BATON ROUGE, LA (WAFB) - One year after the flood, the sanctuary of Living Faith Christian Center, once filled with flood waters, was filled with a chorus of voices that lifted up songs and praise.
Their words also lifted up souls still struggling with the memories of that great flood.
As the parish-wide service reflected on what was lost, the thousands of homes and hundreds of businesses, leaders of the faith, and community also reflected on what was gained.
"An enemy tried to divide us; God allowed some water to bring out the best in us," said Pastor Mark Ellis. "Say, 'You know what, Satan? You're not going to steal that community's identity. That's a community of love. That's a community of resilience. That's the people that's one, that's together.' What the enemy meant for evil, God made it work for our good."
One by one - pastors, first responders, and community leaders - shared their stories of evacuations and rescues and their gratitude to the help that came from within a hurting community.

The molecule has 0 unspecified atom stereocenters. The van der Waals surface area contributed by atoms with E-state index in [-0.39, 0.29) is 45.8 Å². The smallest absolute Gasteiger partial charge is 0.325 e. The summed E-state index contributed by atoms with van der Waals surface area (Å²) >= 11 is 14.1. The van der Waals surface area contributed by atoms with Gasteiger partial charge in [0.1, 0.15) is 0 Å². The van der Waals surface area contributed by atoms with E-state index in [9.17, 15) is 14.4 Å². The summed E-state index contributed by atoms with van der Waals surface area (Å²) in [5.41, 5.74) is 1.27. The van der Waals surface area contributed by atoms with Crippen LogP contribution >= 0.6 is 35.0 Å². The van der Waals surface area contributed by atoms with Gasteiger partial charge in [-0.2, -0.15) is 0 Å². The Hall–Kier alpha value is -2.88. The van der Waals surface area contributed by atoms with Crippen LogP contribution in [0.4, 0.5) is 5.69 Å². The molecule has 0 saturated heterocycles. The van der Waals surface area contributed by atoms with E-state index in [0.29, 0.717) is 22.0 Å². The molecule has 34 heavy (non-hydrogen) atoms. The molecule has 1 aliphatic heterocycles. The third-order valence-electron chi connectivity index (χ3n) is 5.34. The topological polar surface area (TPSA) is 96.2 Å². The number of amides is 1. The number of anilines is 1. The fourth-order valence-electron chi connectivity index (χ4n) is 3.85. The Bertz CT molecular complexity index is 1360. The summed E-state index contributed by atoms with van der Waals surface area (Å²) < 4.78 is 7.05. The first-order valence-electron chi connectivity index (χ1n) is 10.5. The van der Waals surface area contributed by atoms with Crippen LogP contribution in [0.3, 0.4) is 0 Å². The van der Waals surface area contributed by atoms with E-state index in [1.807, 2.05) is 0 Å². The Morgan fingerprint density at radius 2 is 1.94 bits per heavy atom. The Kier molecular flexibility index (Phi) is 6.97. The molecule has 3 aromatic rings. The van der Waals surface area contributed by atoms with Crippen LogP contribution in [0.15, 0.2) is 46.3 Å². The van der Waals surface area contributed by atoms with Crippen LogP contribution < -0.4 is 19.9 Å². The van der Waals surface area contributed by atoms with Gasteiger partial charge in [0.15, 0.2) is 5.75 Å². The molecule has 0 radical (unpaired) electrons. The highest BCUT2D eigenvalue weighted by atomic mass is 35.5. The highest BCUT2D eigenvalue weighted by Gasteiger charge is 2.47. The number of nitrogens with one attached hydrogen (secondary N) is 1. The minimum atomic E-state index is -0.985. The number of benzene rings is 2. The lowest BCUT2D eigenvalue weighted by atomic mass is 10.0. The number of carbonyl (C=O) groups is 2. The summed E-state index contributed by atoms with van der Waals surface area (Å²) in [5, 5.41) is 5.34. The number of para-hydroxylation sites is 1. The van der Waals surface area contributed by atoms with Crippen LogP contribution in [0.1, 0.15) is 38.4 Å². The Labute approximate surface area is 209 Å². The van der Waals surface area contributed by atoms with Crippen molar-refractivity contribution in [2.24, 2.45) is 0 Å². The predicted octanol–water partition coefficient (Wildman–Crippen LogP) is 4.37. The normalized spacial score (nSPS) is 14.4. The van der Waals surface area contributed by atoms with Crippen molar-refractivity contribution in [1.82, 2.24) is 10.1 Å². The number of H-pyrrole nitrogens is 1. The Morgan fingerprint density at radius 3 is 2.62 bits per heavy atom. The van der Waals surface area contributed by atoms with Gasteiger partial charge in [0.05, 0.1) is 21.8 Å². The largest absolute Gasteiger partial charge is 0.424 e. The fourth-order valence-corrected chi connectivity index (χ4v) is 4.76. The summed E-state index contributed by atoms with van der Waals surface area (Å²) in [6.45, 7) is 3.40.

"On Winbourne Avenue, I saw the most beautiful thing," said Lt. Raymond McGartner with the Baton Rouge Police Department. "I seen people come together. I saw all different color people come together. Nobody was wanting anything, but helping each other."
"We are grateful to the response and all who embraced the true meaning of loving God and loving your neighbor without exception," said East Baton Rouge Mayor-President Sharon Weston Broome.
While leaders, including Gov. John Bel Edwards, admitted that full recovery is still a goal to be reached, they all offered a prayer for hope and strength ahead.
"God will use you as friends to open up the roof and bring healing into someone else's home," said Pastor Jay Avance.
CONTINUING COVERAGE: Historic Flooding Anniversary